Friday, August 26, 2005

Print sales superstar - con'td

Applying the wisdom shared with me by a trucker I worked with back in the day,
Do One Thing First.

The one thing to do first is number 6 - listen. The philosopher
Wittgenstein is quoted as having said "Don't Think. Look." In the case of sales, it could be usefully modified to read "Don't talk. Listen."

A potential prospect, customer or client can usually describe what they want. If they can, job one is to respond to that, first. But the real opportunities come from understanding what they need, not just what they want. To get a fix on what that might be, and how what you can do can help them there is no better approach than to look and listen - very carefully and actively.

Wednesday, August 24, 2005

Designers and Digital Print contd.

The brief, as explained by Goggin:

My plan for the workshop is to investigate the visible and tangible parameters of graphic design — type specimens, halftone screens and, in particular, colour tests and calibration charts — and make a book of our own self-produced tests which we will send to print on Friday afternoon using the online print-on-demand system Lulu.

The book project will therefore act as a colour/type/pattern test of the very system with which it is produced.

"Print-on-demand" is an increasingly important production system which can serve to make us designers rethink the impact our profession has on the environment and to question the often wasteful print volumes and production methods requested of us by our clients.

Graphic designers, and especially students, have a chance to use and subvert these relatively new (and fairly cheap) technological systems to our advantage.

What are you paid to do - cont'd.

Found this today at The Business of Print It's managed by Mike Philie, a vice president and consultant in the Print Consulting Services Group of NAPL,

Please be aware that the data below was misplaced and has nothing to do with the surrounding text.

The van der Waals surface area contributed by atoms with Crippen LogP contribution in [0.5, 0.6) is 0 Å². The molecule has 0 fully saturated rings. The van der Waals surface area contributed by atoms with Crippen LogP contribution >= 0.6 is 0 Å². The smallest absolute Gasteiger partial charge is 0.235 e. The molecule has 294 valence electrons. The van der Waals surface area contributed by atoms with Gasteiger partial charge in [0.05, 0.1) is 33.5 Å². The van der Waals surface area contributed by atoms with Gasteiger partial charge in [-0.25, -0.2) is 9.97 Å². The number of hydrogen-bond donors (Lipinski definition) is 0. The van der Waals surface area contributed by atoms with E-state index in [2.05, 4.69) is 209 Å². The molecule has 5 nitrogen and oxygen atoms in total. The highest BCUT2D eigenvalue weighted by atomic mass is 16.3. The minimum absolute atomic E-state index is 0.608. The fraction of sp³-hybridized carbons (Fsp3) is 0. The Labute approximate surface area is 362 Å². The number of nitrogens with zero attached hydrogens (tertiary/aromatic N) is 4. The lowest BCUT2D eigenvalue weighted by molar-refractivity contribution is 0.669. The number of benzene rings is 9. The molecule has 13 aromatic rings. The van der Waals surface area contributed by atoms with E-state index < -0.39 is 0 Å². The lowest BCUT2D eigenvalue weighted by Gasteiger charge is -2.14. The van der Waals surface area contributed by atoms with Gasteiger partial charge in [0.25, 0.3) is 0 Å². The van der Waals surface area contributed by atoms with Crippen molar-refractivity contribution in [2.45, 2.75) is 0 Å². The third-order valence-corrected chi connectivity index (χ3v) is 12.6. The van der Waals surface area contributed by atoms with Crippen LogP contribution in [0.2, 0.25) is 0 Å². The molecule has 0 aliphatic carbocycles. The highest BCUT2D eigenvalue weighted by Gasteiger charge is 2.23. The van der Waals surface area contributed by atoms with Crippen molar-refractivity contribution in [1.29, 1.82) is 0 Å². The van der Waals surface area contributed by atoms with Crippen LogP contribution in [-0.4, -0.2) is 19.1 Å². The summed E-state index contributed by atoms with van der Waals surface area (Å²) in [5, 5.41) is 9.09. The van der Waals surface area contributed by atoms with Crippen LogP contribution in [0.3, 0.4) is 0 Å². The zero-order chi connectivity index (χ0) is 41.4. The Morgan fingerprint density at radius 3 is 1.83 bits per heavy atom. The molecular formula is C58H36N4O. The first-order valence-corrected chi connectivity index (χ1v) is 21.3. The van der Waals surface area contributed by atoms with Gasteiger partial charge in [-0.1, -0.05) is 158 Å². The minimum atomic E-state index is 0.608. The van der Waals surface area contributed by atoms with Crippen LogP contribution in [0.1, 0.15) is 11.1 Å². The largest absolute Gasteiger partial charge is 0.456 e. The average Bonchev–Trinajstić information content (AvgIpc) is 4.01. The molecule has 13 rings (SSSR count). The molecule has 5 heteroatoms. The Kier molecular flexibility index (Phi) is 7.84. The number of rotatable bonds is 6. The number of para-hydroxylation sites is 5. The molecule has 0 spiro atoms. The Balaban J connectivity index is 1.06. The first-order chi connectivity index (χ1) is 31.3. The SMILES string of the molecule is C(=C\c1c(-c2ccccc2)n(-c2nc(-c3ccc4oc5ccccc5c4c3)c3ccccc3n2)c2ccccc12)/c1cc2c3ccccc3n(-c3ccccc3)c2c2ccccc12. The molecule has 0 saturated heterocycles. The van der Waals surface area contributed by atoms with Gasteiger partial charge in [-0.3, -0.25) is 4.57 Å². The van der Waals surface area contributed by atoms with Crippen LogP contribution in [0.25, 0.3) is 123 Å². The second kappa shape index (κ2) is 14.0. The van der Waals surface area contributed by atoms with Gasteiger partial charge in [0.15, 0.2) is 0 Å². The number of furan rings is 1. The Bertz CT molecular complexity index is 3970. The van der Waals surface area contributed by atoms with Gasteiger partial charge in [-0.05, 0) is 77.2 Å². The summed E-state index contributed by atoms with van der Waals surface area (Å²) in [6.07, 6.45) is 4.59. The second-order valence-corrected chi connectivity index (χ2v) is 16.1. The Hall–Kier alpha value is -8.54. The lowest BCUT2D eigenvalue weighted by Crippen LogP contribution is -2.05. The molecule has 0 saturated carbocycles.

We spoke about expectations; as the new sales managers, what does your boss, owner, management team expect from you? Only two of them felt somewhat comfortable about knowing the expectations that lie ahead. Not a good thing.

Alignment in all that we do is a critical component of successful companies. How can we work together as a team if we don't fully understand our goals and objectives?
The problem is that sometimes no one in the company has a goal more than "Get more.. work or customers or money" or "We've got to improve our customer service or marketing or production efficiency or most often "People have got to work harder!"

That's fair enough. But without knowing who has to do what, when to achieve those goals, it's just time wasting bs.

The job of a sales manager is to oversee the sales process and make sure the team has what they need to succeed. But it takes time to do and time to think and time to listen. And time is the thing we don't have plenty of.

Here's what to do to create a revenue stream -cont'd

I found this at Total Sales Success. It's a blog managed by Tom Hackelman, a Graphic Communications Growth Consultant for Xerox in the Triad area of North Carolina. There is a detailed power point at his site that gives much more detail. It's definitely worth the click. In the meantime, here's what Tom says you have to do. It sounds about right to me.

1. Identify and communicate a consistent and specific value
that your business brings to your customers.
2. Based on the characteristics of your top twenty percent
of accounts, create your ideal customer and focus your
efforts on securing more of those accounts.
3. Create and implement a sales process that is
measurable, has expectations and is consistently
4. Stop recruiting subpar talent. Only hire superstars. Hire
the best, hardest working talent. And let go of the
5. Create a goal-oriented sales organization that is
committed to growing, changing and reaching new levels
of performance."
My only quibble might be to move number 2 to the number 1 position. If a suboptimal sales process exists, number 1 is actually the hardest thing to do. If sales could really "identify and communicate a consistent and specific value that your business brings to your customers," they probably are already in pretty good shape.

The easier thing is to identify their 20% top customers. It means making a list from accessible information. If it were me, I would measure activity/revenue/and culture (are they good people to work with?) Then figuring out the threads that unite them is pretty straight forward. Then focusing on getting more like them is not that hard.

If you are a hunter, you have to know whether you are hunting for geese, whales or mice. If you are a farmer, it's good to know how to fertilize your crops.